Industrial Hygiene – Air Contaminants II Safety

Industrial Hygiene – Air Contaminants II

Gases, vapors and chemical hazards

Gases are formless fluids that expand to occupy the space or enclosure in which they are confined. Examples are welding gases such as acetylene, nitrogen, helium, argon, and carbon monoxide generated from the operation of internal combustion engines or by its use as a reducing gas in a heat treating operation. Another example is hydrogen sulfide which is formed wherever there is decomposition of materials containing sulfur under reducing conditions.

Vapors are the volatile or gaseous form of substances that are normally in a solid or liquid state at room temperature and pressure. They are formed by evaporation from a liquid or solid and can be found where parts cleaning and painting takes place and where solvents are used.

When engineering, work practice or administrative controls are not adequate to protect employees from gases and vapors a face mask with a specific cartridge might be used. The specific mask and cartridge is dependent upon the characteristics of the gas or vapor such as vapor pressure, toxicity, concentration, and warning properties. If these characteristics are not known, then a supplied air system must be used.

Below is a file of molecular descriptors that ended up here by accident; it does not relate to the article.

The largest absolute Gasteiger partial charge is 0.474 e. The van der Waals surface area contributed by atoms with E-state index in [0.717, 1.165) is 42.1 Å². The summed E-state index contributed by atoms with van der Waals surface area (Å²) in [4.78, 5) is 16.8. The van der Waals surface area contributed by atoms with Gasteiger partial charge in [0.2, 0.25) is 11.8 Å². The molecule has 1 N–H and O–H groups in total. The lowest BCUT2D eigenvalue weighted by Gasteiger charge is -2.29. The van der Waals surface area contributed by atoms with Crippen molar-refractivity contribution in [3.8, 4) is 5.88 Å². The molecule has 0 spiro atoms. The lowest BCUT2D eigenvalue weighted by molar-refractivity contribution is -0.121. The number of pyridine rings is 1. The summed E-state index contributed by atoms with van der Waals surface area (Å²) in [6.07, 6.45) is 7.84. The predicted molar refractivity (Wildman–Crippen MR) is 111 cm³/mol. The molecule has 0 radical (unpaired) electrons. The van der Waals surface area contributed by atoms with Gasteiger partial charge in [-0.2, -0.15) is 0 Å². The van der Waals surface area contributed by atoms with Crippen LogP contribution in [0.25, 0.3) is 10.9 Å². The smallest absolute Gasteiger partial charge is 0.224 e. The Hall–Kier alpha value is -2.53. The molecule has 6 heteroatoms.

Chemical Hazards

Harmful chemical compounds in the form of solids, liquids, gases, mists, dusts, fumes, and vapors exert toxic effects by inhalation (breathing), absorption (through direct contact with the skin), or ingestion (eating or drinking). Airborne chemical hazards exist as concentrations of mists, vapors, gases, fumes, or solids. Some are toxic through inhalation and some of them irritate the skin on contact; some can be toxic by absorption through the skin or through ingestion, and some are corrosive to living tissue.

The degree of worker risk from exposure to any given substance depends on the nature and potency of the toxic effects and the magnitude and duration of exposure.

Information on the risk to workers from chemical hazards can be obtained from the Safety Data Sheet (SDS) that OSHA’S Hazard Communication Standard requires be supplied by the manufacturer or importer to the purchaser of all hazardous materials. The SDS is a summary of the important health, safety, and toxicological information on the chemical or the mixture’s ingredients. Other provisions of the Hazard Communication Standard require that all containers of hazardous substances in the workplace have appropriate warning and identification labels.